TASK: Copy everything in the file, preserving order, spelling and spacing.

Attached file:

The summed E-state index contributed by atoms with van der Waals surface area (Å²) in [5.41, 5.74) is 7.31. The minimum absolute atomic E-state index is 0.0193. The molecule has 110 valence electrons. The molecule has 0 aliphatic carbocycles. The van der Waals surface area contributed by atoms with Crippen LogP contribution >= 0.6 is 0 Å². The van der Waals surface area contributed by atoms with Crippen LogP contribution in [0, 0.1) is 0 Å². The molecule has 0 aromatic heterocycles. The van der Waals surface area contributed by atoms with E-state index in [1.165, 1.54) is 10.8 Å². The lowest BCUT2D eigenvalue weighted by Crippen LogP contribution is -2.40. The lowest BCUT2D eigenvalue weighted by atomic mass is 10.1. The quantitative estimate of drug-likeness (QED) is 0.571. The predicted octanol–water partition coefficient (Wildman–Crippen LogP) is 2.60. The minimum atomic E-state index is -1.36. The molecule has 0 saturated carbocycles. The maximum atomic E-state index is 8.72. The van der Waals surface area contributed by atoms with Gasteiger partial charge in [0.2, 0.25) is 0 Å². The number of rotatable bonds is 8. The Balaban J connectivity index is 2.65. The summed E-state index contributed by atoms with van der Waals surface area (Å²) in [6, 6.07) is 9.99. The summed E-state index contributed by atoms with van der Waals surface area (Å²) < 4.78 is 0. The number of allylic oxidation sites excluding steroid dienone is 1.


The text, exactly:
The summed E-state index contributed by atoms with van der Waals surface area (Å²) in [5.41, 5.74) is 7.31. The minimum absolute atomic E-state index is 0.0193. The molecule has 110 valence electrons. The molecule has 0 aliphatic carbocycles. The van der Waals surface area contributed by atoms with Crippen LogP contribution >= 0.6 is 0 Å². The van der Waals surface area contributed by atoms with Crippen LogP contribution in [0, 0.1) is 0 Å². The molecule has 0 aromatic heterocycles. The van der Waals surface area contributed by atoms with E-state index in [1.165, 1.54) is 10.8 Å². The lowest BCUT2D eigenvalue weighted by Crippen LogP contribution is -2.40. The lowest BCUT2D eigenvalue weighted by atomic mass is 10.1. The quantitative estimate of drug-likeness (QED) is 0.571. The predicted octanol–water partition coefficient (Wildman–Crippen LogP) is 2.60. The minimum atomic E-state index is -1.36. The molecule has 0 saturated carbocycles. The maximum atomic E-state index is 8.72. The van der Waals surface area contributed by atoms with Gasteiger partial charge in [0.2, 0.25) is 0 Å². The number of rotatable bonds is 8. The Balaban J connectivity index is 2.65. The summed E-state index contributed by atoms with van der Waals surface area (Å²) in [6, 6.07) is 9.99. The summed E-state index contributed by atoms with van der Waals surface area (Å²) < 4.78 is 0. The number of allylic oxidation sites excluding steroid dienone is 1.